Movie Review: ‘Big Hero 6’ Cute & Cuddly, but Completely Derivative of Vintage Disney

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Cole Clay // Film Critic

BIG HERO 6 | 108 min. | Rated PG | Director: Don Hall, Chris Williams | Voiced by: Scott Adsit, Ryan Potter, Daniel Henney, T.J. Miller, Jamie Chung, Damon Wayans Jr., Genesis Rodriguez, James CromwellMaya Rudolph and Alan Tudyk

An animated superhero film was destined to happen when Disney bought the theatrical rights to the Marvel Cinematic Universe, and for all intents and purposes BIG HERO 6 belongs in the canon of recent family films. Its most certainly going to rack up a hefty box-office tally and think of all the merchandising opportunities. At any rate the Don Hall and Chris Williams directing collaboration (THE PRINCESS AND THE FROG, WINNIE THE POOH) is completely derivative of vintage Disney classics. This accusation isn’t based on the subject matter, which is original, but the hackneyed plot devices can be spotted from a mile away.

In the wake of a grave tragedy, 14-year-old science prodigy Hiro Hamada (Ryan Potter) bonds with Baymax (Scott Adsit), a marshmallow-y health care robot with literal take on bedside manner. This forms the foundation of the film, and accompanied by his colleagues/friends, they form the eponymous league of superheroes to fight against an evil scientist who commandeered Hiro’s greatest invention.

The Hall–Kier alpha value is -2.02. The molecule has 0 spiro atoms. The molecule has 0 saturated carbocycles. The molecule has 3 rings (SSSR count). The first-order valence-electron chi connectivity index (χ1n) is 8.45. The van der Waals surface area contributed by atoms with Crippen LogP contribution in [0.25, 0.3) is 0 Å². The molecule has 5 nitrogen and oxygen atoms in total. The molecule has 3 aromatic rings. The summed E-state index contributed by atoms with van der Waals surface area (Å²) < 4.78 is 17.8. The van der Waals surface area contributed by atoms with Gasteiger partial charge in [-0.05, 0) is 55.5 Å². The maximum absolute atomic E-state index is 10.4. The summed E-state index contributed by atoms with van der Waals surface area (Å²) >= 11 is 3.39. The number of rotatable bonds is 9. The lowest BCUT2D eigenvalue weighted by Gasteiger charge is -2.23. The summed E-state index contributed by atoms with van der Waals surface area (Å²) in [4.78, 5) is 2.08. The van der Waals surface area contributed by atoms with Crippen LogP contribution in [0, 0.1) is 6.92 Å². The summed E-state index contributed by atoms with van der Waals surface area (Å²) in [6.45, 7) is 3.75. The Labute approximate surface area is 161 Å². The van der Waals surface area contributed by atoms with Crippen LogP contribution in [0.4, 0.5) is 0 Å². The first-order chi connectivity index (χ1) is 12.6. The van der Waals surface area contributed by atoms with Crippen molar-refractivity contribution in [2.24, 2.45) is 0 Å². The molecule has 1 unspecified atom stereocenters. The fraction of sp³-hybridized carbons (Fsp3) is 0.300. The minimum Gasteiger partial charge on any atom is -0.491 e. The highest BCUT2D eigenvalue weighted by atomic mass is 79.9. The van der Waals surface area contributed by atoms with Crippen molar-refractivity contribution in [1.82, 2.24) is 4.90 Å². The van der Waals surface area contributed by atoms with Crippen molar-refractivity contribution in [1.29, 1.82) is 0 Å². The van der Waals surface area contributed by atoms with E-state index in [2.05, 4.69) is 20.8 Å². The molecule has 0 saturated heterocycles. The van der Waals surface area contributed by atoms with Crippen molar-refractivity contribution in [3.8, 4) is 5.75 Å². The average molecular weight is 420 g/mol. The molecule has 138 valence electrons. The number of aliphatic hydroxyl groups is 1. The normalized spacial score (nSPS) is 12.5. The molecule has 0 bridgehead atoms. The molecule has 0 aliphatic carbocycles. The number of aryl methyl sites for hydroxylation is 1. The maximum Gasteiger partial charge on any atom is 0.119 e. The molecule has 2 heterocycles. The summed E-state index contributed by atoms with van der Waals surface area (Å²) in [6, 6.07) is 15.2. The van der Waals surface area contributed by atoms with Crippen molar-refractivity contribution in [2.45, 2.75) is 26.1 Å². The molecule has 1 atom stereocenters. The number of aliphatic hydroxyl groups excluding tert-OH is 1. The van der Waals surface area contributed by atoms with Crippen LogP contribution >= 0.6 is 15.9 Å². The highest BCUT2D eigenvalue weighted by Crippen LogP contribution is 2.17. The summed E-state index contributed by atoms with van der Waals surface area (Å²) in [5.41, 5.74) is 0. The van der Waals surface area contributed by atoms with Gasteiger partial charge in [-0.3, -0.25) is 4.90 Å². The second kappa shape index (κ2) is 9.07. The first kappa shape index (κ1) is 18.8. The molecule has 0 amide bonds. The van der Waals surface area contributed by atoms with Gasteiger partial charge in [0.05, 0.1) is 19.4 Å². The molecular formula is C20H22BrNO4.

The characters of Big Hero 6.

The characters of Big Hero 6.

The relationship between Baymax and Hiro provides the film its fair share of warmth and compassion. And the voice acting work from members of the team, including Damon Wayans Jr. and T.J. Miller, is solid.

BIG HERO 6 isn’t a miserable experience by any stretch, but this effort from the giants at Disney is uninspired and has some odd political aspects, which extends the scope of this review. The animation is pristine and vibrant at this point; we just expect more from our family films than pretty lights.

BIG HERO 6 opens tomorrow.

About author

Preston Barta

I have been working as a film journalist since 2010, dividing the first four years between radio broadcasting and entertainment writing in the Dallas-Fort Worth metroplex. In 2014, I entered Fresh Fiction (FreshFiction.tv) as the features editor. The following year, I stepped into the film critic position at the Denton Record-Chronicle, a daily North Texas print publication. My time is dedicated to writing theatrical film reviews, at-home entertainment columns, and conducting interviews with on-screen talent and filmmakers, as well as hosting a podcast devoted to genre filmmaking (called My Bloody Podcast). I've been married for seven happy years, and I have one son who is all about dinosaurs just like his dad.